"In Hong Kong, the property tycoons control the land supply," Shanghai-based analyst Andy Xie said.

    "Beijing has relied on the tycoons in Hong Kong to govern the place, so the Government is not really in charge. All of the tycoons have a direct line to Beijing," Mr Xie said.

    Whether the billionaires of Hong Kong will do Beijing's bidding remains to be seen.

    "They think these tycoons will keep the peace in Hong Kong, which is not their objective. Their objective is to make as much money as possible, as quickly as possible", Mr Xie said.

    As their profits start to dive, more Hong Kong property magnates are criticising the protest movement.

    Swire Pacific, one of Hong Kong's richest family-owned business empires, has issued a strongly worded statement condemning "illegal activities and violent behaviour," throwing its support behind the city's beleaguered government.

    The family business, which dates back more than 200 years, is the largest shareholder in Cathay Pacific, owns luxury hotels, office towers and high-end shopping malls throughout the city.

    Sun Hung Kai Properties, which is controlled by Asia's third-richest family, the Kwoks, has also called for the violence to stop and for social order to be restored.

    Property tycoon, Peter Woo, the former chairman of developer Wheelock and Co, said the protesters should ease off because they had already succeeded in killing off the extradition bill.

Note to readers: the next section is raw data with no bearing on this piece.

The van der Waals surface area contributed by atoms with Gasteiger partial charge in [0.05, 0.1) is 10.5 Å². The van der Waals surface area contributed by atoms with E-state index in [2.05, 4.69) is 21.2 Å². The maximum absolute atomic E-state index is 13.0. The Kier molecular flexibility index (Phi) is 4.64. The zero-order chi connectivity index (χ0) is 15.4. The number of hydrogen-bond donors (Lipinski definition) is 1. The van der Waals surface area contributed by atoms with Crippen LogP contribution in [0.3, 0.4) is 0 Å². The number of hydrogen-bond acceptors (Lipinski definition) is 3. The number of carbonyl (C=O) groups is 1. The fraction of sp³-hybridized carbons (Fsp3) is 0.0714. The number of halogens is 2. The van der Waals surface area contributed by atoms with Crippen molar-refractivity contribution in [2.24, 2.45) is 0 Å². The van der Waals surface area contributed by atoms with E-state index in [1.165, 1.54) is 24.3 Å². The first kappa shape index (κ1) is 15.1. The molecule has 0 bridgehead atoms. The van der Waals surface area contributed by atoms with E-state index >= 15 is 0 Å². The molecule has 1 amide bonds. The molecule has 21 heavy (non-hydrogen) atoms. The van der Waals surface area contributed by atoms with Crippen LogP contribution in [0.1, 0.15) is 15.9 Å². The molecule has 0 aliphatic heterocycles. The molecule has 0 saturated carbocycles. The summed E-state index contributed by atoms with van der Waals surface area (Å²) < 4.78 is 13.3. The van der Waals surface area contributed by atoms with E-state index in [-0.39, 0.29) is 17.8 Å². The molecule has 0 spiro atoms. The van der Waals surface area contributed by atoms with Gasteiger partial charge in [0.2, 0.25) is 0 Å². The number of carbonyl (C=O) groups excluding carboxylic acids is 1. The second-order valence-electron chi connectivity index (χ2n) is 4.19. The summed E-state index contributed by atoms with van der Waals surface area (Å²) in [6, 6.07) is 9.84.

"The economy will take a deep downturn before the end of the year. The property market will take a big tumble. It is very clear where the economy is going," Mr Xie said.

    Very few people are currently buying property in Hong Kong, according to Mr Xie.

    "If you look at the price data, it doesn't look like a collapsing situation. But the borrowing has collapsed, so when are the sellers going to give up and start slashing prices? It's hard to tell," he said.

    Buggle Lau analyses data for one of Hong Kong's largest real estate firms, Midland Realty Services, and said prices had dropped about 2 per cent since the unrest began with the luxury market hardest hit.

    "Developers have slowed down their new launches. Both buyers and sellers are adopting a wait-and-see approach," he said.

    Mr Lau said residential transactions dropped over 50 per cent this month, compared to the monthly average of the first seven months of this year.

    "But we are not talking about a major collapse in the Hong Kong property market like in 1997," he said.